2) Remove Chinese army from starting setup, keep French and Chinese victory step - reduces scoring advantage, still prevents immediate German occupation, gives Japan some help, if US has option to get a Chinese army in hand, they must choose between this and Western US / something else.

3) Remove French and Chinese army from starting setup, keep French and Chinese victory step - removes the immediate positional and scoring advantage while retaining the potential for scoring.

In my personal and humble opinion as it stands, the positional advantage is greater than the scoring advantage, but the two combined are really tough if you don't know what you are doing.

EDIT: I should make it clear that I have not yet played with both expansions at once.
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James Hamilton
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Stockport
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My initial thoughts were that this does help the Allies a lot but in the only game I have managed to play with all the expansions the Axis won despite not being able to take Western Europe until I think turn 3.

Interestingly the Allies chose not to discard cards early because they had the VP lead and this did pull them back a little. The Axis could not afford that luxury so did discard.
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Andy Daglish
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Cheadle
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eadred wrote:
Frame of reference: 37 games of QG, one of which with just AM, five of which with just AH.

Playing with AM is now pretty much mandatory, and the addition of AH makes this better in all but one respect [= there's no point in playing EW cards, or playing for them, because of the size of the decks]. Playing just AH is likely to be a bit odd.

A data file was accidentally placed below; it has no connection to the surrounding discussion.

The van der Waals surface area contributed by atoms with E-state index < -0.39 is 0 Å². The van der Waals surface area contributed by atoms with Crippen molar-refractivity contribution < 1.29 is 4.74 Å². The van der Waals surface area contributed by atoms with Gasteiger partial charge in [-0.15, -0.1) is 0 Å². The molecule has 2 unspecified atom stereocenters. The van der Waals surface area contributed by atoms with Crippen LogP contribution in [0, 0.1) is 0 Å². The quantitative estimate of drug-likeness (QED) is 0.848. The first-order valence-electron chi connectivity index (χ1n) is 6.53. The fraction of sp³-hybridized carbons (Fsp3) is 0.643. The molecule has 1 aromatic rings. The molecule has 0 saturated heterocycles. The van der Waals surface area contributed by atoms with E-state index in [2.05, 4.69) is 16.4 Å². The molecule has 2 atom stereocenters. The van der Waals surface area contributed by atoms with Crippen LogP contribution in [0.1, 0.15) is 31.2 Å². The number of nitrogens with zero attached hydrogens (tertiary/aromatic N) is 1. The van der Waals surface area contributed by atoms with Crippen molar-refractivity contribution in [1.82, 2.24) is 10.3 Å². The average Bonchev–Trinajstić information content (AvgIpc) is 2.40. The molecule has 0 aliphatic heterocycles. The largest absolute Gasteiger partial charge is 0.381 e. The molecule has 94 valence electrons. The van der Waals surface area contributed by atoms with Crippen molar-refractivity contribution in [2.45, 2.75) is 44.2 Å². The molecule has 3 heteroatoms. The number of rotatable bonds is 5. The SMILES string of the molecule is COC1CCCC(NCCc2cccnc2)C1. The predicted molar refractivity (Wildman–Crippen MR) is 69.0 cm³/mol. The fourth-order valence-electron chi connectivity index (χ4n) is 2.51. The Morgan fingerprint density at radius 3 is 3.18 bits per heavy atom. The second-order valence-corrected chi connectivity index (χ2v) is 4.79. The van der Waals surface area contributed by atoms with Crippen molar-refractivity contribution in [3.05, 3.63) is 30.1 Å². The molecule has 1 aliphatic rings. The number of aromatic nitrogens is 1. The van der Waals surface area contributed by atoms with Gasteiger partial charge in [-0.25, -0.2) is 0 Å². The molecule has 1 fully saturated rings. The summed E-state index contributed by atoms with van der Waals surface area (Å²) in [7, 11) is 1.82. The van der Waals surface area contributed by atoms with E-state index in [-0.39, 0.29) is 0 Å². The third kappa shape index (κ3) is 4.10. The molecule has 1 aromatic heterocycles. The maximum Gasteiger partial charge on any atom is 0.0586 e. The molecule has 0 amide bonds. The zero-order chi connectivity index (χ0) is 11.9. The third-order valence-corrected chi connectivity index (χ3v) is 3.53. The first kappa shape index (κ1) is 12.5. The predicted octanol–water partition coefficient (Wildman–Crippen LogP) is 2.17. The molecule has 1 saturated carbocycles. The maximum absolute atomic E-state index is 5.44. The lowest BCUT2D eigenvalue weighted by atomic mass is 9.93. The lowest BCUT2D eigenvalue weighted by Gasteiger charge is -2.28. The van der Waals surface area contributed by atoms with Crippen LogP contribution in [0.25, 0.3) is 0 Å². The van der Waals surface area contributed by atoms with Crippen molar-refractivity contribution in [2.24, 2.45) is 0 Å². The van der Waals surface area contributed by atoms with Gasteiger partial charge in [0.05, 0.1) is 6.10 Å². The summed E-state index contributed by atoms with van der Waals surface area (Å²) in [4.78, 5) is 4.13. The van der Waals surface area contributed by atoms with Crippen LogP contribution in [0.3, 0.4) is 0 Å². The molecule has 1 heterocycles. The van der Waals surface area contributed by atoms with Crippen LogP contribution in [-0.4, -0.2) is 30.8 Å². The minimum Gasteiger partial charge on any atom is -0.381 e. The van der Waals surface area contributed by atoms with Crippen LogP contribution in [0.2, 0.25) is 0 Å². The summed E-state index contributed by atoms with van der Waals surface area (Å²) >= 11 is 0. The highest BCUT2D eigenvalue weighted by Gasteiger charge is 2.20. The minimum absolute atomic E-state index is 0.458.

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Nicholas Avallone
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aforandy wrote:

... [= there's no point in playing EW cards, or playing for them, because of the size of the decks]...


Well, that's a dubious premise.

When using AH, you are required to discard a card every turn or lose 1 VP. So if you hang on to all those juicy new cards, you may be able to resist an economic assault, but you'll be sacrificing 20 VP over the course of a full game to do so.

Nor does AH add enough cards to cover the difference: for example, it only adds 17 cards each to Italy and Japan, the most popular targets of an Economic Warfare campaign.

That seems to make the EW game even more plausible using AH, not less.
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Andy Daglish
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...and Air Marshal cards added in the other thread.

Another point is that with the added strength of the new cards, you are even less likely to do an EW strategy, and not at all casually. The game might do best on 25 turns, but EW cards would still need to be increased in power if they are to have a decisive effect beforehand.